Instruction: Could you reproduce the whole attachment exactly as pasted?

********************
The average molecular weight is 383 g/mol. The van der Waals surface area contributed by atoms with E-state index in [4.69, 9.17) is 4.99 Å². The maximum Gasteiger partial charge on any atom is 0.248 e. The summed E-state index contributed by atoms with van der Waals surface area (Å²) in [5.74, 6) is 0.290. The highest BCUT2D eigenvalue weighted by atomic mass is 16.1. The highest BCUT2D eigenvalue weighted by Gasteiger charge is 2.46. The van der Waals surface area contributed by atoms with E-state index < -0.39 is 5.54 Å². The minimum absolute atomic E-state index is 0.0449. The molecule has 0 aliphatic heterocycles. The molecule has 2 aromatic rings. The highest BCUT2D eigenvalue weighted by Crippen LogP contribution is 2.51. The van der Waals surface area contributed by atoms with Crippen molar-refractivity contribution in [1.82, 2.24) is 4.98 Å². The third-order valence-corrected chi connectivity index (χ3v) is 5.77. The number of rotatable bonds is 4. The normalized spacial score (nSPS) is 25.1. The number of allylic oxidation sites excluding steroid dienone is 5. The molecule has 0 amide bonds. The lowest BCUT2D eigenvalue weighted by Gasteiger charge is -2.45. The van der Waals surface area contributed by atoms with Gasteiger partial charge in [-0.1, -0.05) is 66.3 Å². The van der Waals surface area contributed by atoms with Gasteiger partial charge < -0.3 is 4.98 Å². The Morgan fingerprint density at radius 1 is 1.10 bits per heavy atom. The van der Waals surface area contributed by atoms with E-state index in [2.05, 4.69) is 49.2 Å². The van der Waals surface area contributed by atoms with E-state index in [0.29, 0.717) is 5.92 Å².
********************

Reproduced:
The average molecular weight is 383 g/mol. The van der Waals surface area contributed by atoms with E-state index in [4.69, 9.17) is 4.99 Å². The maximum Gasteiger partial charge on any atom is 0.248 e. The summed E-state index contributed by atoms with van der Waals surface area (Å²) in [5.74, 6) is 0.290. The highest BCUT2D eigenvalue weighted by atomic mass is 16.1. The highest BCUT2D eigenvalue weighted by Gasteiger charge is 2.46. The van der Waals surface area contributed by atoms with E-state index < -0.39 is 5.54 Å². The minimum absolute atomic E-state index is 0.0449. The molecule has 0 aliphatic heterocycles. The molecule has 2 aromatic rings. The highest BCUT2D eigenvalue weighted by Crippen LogP contribution is 2.51. The van der Waals surface area contributed by atoms with Crippen molar-refractivity contribution in [1.82, 2.24) is 4.98 Å². The third-order valence-corrected chi connectivity index (χ3v) is 5.77. The number of rotatable bonds is 4. The normalized spacial score (nSPS) is 25.1. The number of allylic oxidation sites excluding steroid dienone is 5. The molecule has 0 amide bonds. The lowest BCUT2D eigenvalue weighted by Gasteiger charge is -2.45. The van der Waals surface area contributed by atoms with Gasteiger partial charge in [-0.1, -0.05) is 66.3 Å². The van der Waals surface area contributed by atoms with Gasteiger partial charge < -0.3 is 4.98 Å². The Morgan fingerprint density at radius 1 is 1.10 bits per heavy atom. The van der Waals surface area contributed by atoms with E-state index in [2.05, 4.69) is 49.2 Å². The van der Waals surface area contributed by atoms with E-state index in [0.29, 0.717) is 5.92 Å².